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Nearly 30,000 Garment Workers in Isolation; Even Split Between Capital and Provinces

Garment workers returning to work in Phnom Penh after the Khmer New Year celebration are waiting for a health checkup at the Special Economic Zone in Phnom Penh, Cambodia on April 20, 2020. (Nem Sopheakpanha/VOA Khmer)

A Labor Ministry official said around 30,000 garment workers were being placed in 14-day isolation, with around 15,000 of the workers located in the capital.

The Labor and Health Ministries have started conducting health checkups in the capital and provinces to monitor the spread of the novel coronavirus. These workers had either applied for leave or skipped work during the canceled Khmer New Year holidays last week, stoking fears of the disease spreading through the provinces.

Heng Sour, a Ministry of Labor spokesperson, spoke to reporters at the Phnom Penh Special Economic Zone, where a few hundreds of the workers waited to have health checks. He said that around 30,000 garment workers took leave during Khmer New Year, 15,000 of whom were now in Phnom Penh.

He said that the Ministry of Labor in cooperation with City Hall and Ministry of Health had set up 10 temporary locations in Phnom Penh to conduct the health check for five straight days.

If workers exhibited no symptoms of the respiratory disease, he said, they would get a doctor’s letter allowing them to self-isolate at home. Others with symptoms, or with no place to self-isolate, would be monitored at the government facilities and likely tested for the virus.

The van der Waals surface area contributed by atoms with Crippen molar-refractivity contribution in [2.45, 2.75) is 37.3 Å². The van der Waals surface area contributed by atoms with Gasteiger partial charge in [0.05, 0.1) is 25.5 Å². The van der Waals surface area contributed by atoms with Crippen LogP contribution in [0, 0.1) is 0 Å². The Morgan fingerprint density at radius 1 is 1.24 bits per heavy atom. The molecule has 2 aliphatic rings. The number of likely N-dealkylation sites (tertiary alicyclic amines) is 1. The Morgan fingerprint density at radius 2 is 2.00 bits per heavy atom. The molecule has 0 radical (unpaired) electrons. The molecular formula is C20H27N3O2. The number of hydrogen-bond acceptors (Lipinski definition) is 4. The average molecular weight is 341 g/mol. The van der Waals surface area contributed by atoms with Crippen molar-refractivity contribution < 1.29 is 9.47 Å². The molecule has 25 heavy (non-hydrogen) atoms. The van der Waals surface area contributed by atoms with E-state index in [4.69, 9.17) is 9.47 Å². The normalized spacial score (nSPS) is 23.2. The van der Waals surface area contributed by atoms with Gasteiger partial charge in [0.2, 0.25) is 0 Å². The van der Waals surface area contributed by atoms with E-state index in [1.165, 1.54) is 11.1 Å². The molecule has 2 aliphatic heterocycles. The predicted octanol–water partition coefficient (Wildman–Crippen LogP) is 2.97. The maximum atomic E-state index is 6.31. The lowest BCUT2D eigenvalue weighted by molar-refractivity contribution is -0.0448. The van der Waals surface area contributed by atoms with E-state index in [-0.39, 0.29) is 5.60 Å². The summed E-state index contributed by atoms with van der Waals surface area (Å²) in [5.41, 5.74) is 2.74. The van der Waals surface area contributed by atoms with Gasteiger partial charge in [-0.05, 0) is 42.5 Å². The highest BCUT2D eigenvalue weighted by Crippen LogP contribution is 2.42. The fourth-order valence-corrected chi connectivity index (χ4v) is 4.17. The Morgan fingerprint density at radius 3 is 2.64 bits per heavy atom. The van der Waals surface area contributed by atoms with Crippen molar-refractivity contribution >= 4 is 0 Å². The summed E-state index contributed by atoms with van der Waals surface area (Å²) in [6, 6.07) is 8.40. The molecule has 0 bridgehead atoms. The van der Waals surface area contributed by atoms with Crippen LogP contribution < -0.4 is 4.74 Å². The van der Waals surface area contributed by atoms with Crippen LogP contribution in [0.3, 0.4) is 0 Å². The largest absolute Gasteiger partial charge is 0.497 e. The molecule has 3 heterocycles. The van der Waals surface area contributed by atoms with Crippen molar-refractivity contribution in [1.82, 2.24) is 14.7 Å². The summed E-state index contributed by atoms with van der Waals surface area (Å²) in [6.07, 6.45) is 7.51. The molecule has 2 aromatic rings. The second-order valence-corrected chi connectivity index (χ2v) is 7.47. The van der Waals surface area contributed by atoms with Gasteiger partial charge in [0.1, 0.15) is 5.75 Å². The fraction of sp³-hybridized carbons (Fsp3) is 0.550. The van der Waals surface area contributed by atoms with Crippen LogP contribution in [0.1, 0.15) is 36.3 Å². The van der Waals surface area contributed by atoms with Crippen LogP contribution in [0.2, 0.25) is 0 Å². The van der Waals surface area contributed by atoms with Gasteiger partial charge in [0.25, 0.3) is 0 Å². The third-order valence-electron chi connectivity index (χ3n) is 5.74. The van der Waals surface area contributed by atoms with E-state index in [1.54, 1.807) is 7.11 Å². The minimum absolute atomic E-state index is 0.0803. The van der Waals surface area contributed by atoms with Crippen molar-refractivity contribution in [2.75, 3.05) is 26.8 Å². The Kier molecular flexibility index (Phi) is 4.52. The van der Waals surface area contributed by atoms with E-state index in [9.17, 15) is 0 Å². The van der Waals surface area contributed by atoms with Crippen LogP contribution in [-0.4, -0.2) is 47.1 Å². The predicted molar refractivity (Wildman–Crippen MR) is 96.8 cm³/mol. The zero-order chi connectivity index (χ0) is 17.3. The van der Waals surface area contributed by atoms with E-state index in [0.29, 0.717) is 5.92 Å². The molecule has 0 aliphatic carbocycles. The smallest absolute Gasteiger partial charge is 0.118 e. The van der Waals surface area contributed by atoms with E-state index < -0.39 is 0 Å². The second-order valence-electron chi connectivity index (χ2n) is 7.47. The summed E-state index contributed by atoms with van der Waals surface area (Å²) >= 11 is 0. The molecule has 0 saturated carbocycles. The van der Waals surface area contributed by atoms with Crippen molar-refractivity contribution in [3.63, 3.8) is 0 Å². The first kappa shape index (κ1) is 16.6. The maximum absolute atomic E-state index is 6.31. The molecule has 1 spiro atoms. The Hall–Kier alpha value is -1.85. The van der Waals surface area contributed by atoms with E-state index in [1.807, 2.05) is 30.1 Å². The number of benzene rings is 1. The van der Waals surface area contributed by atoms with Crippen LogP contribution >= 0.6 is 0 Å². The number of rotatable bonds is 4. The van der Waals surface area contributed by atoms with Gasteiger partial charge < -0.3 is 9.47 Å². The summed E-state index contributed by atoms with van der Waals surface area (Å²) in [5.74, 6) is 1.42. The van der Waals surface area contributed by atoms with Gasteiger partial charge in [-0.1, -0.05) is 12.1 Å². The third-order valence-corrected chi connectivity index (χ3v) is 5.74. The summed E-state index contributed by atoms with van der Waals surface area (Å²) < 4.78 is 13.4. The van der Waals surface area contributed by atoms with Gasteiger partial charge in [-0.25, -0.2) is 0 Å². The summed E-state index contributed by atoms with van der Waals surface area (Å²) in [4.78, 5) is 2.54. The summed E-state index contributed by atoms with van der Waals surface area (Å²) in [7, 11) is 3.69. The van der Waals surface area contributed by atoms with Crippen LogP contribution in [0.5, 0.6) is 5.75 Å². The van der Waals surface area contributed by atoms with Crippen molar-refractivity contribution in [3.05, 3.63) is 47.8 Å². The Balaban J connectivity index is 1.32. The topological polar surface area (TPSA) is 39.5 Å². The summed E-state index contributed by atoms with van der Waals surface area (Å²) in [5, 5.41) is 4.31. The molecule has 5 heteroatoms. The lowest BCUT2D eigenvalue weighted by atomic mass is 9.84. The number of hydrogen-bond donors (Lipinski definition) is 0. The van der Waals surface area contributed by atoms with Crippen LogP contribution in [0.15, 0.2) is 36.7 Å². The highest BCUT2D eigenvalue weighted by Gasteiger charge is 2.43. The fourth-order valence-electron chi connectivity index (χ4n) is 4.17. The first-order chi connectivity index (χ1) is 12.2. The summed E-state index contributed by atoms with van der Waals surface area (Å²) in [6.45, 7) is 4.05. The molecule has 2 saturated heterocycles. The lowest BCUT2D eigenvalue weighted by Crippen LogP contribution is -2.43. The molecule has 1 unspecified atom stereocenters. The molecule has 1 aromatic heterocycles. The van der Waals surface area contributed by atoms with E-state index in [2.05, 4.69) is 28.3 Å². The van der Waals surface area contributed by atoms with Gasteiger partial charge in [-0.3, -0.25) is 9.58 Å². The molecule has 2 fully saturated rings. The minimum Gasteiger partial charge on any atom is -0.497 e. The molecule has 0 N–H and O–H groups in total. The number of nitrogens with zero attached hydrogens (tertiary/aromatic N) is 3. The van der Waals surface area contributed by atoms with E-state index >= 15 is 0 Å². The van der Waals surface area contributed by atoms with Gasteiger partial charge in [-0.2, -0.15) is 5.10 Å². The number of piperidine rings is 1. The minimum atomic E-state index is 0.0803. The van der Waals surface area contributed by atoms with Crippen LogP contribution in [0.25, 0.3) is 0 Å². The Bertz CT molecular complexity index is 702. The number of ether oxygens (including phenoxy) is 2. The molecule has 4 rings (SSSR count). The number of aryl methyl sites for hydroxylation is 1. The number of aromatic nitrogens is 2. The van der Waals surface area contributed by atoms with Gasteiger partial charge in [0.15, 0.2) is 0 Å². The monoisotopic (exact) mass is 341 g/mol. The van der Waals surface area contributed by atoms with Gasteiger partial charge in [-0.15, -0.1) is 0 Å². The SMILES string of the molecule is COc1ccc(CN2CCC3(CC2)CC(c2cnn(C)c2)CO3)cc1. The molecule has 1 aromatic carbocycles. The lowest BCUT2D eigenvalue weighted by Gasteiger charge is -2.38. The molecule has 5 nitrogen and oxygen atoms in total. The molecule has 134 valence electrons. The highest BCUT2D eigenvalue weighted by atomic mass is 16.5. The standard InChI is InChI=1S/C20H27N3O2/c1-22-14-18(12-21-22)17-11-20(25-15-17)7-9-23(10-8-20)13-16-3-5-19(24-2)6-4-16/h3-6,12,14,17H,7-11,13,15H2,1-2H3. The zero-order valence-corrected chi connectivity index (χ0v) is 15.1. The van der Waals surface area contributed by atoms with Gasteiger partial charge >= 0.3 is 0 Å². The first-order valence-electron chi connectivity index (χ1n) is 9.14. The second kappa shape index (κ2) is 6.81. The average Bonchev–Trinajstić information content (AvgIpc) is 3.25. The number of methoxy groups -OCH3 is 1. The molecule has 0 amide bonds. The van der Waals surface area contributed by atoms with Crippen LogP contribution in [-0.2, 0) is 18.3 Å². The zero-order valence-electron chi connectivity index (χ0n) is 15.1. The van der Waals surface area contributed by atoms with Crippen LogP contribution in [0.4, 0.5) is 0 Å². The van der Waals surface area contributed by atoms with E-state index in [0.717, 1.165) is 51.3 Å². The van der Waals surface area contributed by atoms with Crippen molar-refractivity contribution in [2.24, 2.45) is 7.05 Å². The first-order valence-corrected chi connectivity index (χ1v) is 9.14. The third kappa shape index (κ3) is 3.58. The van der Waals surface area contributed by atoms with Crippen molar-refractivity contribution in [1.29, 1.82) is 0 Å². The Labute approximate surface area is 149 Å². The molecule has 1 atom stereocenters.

“If they're found without any symptoms, the doctor will give a letter showing that they don't have the symptoms,” he said. “Thus, it means that they should do self-quarantine at home or at the rental place.”

As of Monday noon, Heng Sour said that two workers were found with symptoms related to COVID-19, not elaborating if they had been tested.

Awaiting a check-up at the special economic zone, 28-year-old worker Toung Sovann said she had received an SMS from the factory asking her to come get tested.

“I think it's good to do a check-up to see if we are infected. If we come to do a check-up, we will know for sure that we're not infected,” she said.

Ken Loo, secretary-general at the Garment Manufacturers Association in Cambodia, said the industry body had asked all factories and workers to comply with the government’s directive, adding that failure to get a health check could be cause for dismissal.

“If they don't come for the check-up, it's a big mistake. The company has the rights to lay them off,” he said. “Not coming to do a check-up means not coming to work.”

Yang Sophorn, president of Cambodia Alliance of Trade Unions, said the 14-day isolation period would put financial stress on the workers, with only those who asked for leave receiving 7 days of salaries. Others, the ministry has ordered, will get no compensation during the quarantined period.

“First, they can't generate income. Second, how would they provide for daily expenses?” she said. “Third, how can they pay rent?”

Yang Sophorn also voiced concerns on workers who have been fired because they didn't come to work during Khmer New Year.

Last week, VOA Khmer reported that workers had been fired even though they had asked for permission to travel to their hometowns but couldn’t return on account of a travel ban enforced by the government to prevent workers from flocking to the provinces.

As of Tuesday, Cambodia had reported no new cases for nine straight days, with the national tally standing at 122 cases and 110 reported recoveries.